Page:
Thursday, December 16, 2010
The Palestinian Authority cannot budget on Israel halting settlement growth. That is clear. But Hamas, who now controls the Gaza Strip, doesn't seem to have anything better than launching crude projectiles--and the occasional 122mm rocket--into Israel. So ... what is the situation?
Front page of Haaretz today drops fears that former Fatah strongman, Mohammed Dahlan, is on the move... again. The truth is that Dahlan had a lot going for him in Gaza before the 2007 takeover, and that many in the US see him as a viable contender--unlike Abbas, and anyone else active in the Palestinian Authority--to regain control in the Strip by force. Thus, it seems the Palestinian Authority is losing its ability to harness non-Islamist factions of Palestinian politics. Duh. Right?
Bottom line: The Palestinian Authority is doomed unless they can cut a deal with the Israelis. Take all the American dollars you want, it doesn't appease the occupation for the Palestinians. It shouldn't be surprising that we are seeing signs of decay within the nationalist Palestinian community, that for the past few years, has settled under the banner of the Palestinian Authority. As Plato warned, "democracy" (or a bunch of chickens running around with their heads cut off and trying to govern) is the breeding ground for a tyrant.
Mohammed Dahlan may mean unity of the West Bank and Gaza, but we'll probably call him Saddam Hussein when it's all said and finished. For Dahlan, unlike Abbas, all options are on the table.
Tuesday, December 14, 2010
Monday, December 13, 2010
He's right. The US needs to see this small, Levantine state as it is: in the middle of everything else... and all want a side to ally with among Lebanon's multicultural community.
BEIRUT — Once upon a time a U.S. secretary of state spoke of the “birth pangs of a new Middle East.” That’s now the most laughed-at phrase in gravity-defying Lebanon, a country with two armies, a “unity” government too divided to meet, a wild real estate boom and a time bomb called the “international tribunal.”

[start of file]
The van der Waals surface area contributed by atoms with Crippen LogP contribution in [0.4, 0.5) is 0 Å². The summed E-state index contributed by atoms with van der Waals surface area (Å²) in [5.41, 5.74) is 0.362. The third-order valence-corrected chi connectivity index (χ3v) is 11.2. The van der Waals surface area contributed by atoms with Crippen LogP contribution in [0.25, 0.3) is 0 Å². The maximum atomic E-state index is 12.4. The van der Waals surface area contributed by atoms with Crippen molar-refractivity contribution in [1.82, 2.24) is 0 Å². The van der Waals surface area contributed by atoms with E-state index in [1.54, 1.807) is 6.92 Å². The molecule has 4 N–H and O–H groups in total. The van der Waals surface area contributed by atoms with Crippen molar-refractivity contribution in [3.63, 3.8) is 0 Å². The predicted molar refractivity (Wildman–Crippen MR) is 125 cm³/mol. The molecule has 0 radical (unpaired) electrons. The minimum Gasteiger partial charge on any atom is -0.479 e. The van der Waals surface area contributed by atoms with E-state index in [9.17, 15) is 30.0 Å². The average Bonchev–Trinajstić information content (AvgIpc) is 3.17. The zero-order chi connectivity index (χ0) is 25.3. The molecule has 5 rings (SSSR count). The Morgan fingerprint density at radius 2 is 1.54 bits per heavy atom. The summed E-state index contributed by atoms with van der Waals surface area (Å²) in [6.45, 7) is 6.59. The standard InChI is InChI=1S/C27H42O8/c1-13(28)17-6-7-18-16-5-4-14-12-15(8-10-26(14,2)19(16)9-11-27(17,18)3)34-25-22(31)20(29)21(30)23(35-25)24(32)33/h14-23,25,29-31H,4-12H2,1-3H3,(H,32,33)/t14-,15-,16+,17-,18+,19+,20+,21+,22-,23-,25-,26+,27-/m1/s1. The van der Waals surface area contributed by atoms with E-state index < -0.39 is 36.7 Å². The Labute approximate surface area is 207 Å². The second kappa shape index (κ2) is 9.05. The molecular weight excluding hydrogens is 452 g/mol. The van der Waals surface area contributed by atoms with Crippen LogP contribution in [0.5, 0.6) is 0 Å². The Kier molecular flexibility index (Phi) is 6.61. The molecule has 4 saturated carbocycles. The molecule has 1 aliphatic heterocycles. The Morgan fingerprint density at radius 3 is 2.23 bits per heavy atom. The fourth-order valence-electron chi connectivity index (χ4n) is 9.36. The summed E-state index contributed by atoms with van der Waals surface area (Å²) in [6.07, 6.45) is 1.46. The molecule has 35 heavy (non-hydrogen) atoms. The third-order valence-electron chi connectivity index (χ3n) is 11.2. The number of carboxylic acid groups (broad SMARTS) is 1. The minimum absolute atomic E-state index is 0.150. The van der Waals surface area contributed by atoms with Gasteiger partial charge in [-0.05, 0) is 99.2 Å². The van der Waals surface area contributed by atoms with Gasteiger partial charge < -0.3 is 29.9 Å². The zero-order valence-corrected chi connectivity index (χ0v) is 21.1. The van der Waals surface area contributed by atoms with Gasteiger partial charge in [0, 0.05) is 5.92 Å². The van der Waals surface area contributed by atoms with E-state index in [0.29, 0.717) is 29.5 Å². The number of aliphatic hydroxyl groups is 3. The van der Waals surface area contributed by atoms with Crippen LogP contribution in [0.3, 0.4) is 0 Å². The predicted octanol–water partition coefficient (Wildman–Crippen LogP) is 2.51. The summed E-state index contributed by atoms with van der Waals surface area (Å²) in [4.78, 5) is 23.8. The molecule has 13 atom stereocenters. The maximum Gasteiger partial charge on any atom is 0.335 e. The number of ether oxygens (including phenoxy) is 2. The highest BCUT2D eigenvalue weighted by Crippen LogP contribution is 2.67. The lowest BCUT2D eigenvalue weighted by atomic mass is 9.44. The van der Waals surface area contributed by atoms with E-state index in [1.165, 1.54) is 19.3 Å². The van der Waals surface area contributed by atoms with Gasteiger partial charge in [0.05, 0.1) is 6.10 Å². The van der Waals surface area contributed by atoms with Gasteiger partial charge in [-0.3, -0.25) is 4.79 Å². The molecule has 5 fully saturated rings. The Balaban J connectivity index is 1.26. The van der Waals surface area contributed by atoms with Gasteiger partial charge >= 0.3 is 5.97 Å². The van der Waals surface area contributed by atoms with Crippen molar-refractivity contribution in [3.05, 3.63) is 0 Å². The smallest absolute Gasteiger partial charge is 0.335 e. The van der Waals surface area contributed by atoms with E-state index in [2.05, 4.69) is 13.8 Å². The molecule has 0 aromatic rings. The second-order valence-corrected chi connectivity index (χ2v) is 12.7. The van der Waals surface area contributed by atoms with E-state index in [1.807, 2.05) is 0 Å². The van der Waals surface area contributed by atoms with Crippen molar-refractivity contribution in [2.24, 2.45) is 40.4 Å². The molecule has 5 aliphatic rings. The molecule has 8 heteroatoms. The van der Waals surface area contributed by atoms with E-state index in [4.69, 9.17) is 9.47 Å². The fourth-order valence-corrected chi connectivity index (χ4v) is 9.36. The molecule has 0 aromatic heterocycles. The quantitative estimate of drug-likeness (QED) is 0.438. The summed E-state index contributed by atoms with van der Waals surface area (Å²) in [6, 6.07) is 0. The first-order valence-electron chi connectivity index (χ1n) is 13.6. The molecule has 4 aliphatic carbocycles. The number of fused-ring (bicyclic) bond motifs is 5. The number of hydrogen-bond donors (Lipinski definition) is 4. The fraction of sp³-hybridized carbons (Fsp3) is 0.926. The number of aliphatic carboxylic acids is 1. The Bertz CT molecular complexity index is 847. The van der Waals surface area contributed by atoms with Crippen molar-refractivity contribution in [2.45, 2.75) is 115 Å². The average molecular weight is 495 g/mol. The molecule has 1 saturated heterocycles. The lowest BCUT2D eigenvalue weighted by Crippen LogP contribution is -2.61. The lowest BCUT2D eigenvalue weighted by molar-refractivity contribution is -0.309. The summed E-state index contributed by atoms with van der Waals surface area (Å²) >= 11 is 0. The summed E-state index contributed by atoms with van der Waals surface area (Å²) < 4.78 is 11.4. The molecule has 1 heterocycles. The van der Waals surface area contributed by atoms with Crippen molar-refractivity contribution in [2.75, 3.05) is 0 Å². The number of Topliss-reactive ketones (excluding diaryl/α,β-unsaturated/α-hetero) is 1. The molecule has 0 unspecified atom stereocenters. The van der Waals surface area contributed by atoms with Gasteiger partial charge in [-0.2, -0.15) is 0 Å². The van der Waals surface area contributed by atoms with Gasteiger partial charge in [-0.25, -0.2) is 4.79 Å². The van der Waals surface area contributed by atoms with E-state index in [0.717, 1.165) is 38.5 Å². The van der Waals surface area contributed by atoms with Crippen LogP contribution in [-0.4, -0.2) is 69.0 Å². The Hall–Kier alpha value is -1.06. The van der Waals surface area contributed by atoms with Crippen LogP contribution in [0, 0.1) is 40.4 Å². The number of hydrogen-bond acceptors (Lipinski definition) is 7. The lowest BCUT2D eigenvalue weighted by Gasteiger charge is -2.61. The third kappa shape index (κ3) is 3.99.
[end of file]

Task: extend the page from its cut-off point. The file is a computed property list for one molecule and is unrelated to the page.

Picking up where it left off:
Confused already? Lebanon is not for amateurs. Condoleezza Rice wanted to believe that in the bloodshed of Israel’s 2006 war against Hezbollah, the militant Shiite movement, lay the seeds of a new Middle East — democratic, Hezbollah-free and amenable to U.S. interests. Turns out she was dreaming.
Four years on, Hezbollah is stronger than ever. It has the more powerful of those two armies (the other being the Lebanese armed forces), a presence in government, veto power over Lebanon’s direction, and a leader — Hassan Nasrallah — whose popularity as the proud face of Arab defiance has never been higher.
Dahiye, the Hezbollah-controlled southern Beirut suburb flattened by Israel in 2006, now bustles with construction and commerce, including state-of-the-art juice bars and risqué lingerie stores. It feels about as threatening as New York’s Canal Street.
"Sweet Jesus in minimalist design heaven, the iPad. No mouse, no extra cables, no mandatory hookups, no startup times, installation DVDs, RAM guides, accelerators, system folders, font drivers, extensions, launch daemons, Kerberos plug-ins, jpg helpers or compression schemes, no diphthong upslingers pongo hurling goober kerfuffling flipblasters.
"Just a devastatingly simple, utterly gorgeous sheet of glass and aluminum that does almost everything your average computer user needs it to do, with a couple finger taps and a happy sigh, sans roughly 500 of the usual steps, clicks, guides, installations, file extensions and so on. It's understandable at a glance, intuitive as candy, enjoyable as a porn star in summertime. You know, just like the Mac has always been, except not really.
"Use it for five minutes and you'll have what's known as the Apple Epiphany, that thought that says, "Holy hell, why can't every user experience/consumer product be like this?""
Yeah... I think my favorite part was "kerfuffling". Or, in present tense, to kerfuffle.
Update: NYT's "Top Ten" for the iPad. (Surfing the Middle East, dear Lord willing, will be the 11th.)